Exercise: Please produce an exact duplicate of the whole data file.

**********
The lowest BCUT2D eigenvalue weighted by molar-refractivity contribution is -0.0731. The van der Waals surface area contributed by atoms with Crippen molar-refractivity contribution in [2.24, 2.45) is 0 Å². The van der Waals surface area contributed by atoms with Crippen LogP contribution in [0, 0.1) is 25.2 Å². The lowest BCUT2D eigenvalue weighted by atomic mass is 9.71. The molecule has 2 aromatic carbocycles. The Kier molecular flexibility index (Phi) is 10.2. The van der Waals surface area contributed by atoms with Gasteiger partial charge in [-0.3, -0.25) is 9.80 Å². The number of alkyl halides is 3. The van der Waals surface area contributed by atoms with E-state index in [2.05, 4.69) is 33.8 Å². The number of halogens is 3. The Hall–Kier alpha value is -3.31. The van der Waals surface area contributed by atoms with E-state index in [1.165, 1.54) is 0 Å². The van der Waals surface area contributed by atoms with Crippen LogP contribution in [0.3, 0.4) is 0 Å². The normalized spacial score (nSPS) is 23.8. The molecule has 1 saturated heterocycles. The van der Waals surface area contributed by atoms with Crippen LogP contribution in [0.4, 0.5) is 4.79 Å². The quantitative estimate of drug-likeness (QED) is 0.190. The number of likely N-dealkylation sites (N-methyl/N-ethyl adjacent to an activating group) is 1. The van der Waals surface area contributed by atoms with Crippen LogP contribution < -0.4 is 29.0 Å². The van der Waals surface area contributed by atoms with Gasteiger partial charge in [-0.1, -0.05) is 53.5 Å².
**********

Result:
The lowest BCUT2D eigenvalue weighted by molar-refractivity contribution is -0.0731. The van der Waals surface area contributed by atoms with Crippen molar-refractivity contribution in [2.24, 2.45) is 0 Å². The van der Waals surface area contributed by atoms with Crippen LogP contribution in [0, 0.1) is 25.2 Å². The lowest BCUT2D eigenvalue weighted by atomic mass is 9.71. The molecule has 2 aromatic carbocycles. The Kier molecular flexibility index (Phi) is 10.2. The van der Waals surface area contributed by atoms with Gasteiger partial charge in [-0.3, -0.25) is 9.80 Å². The number of alkyl halides is 3. The van der Waals surface area contributed by atoms with E-state index in [2.05, 4.69) is 33.8 Å². The number of halogens is 3. The Hall–Kier alpha value is -3.31. The van der Waals surface area contributed by atoms with E-state index in [1.165, 1.54) is 0 Å². The van der Waals surface area contributed by atoms with Crippen LogP contribution in [0.3, 0.4) is 0 Å². The normalized spacial score (nSPS) is 23.8. The molecule has 1 saturated heterocycles. The van der Waals surface area contributed by atoms with Crippen LogP contribution in [0.4, 0.5) is 4.79 Å². The quantitative estimate of drug-likeness (QED) is 0.190. The number of likely N-dealkylation sites (N-methyl/N-ethyl adjacent to an activating group) is 1. The van der Waals surface area contributed by atoms with Crippen LogP contribution < -0.4 is 29.0 Å². The van der Waals surface area contributed by atoms with Gasteiger partial charge in [-0.1, -0.05) is 53.5 Å².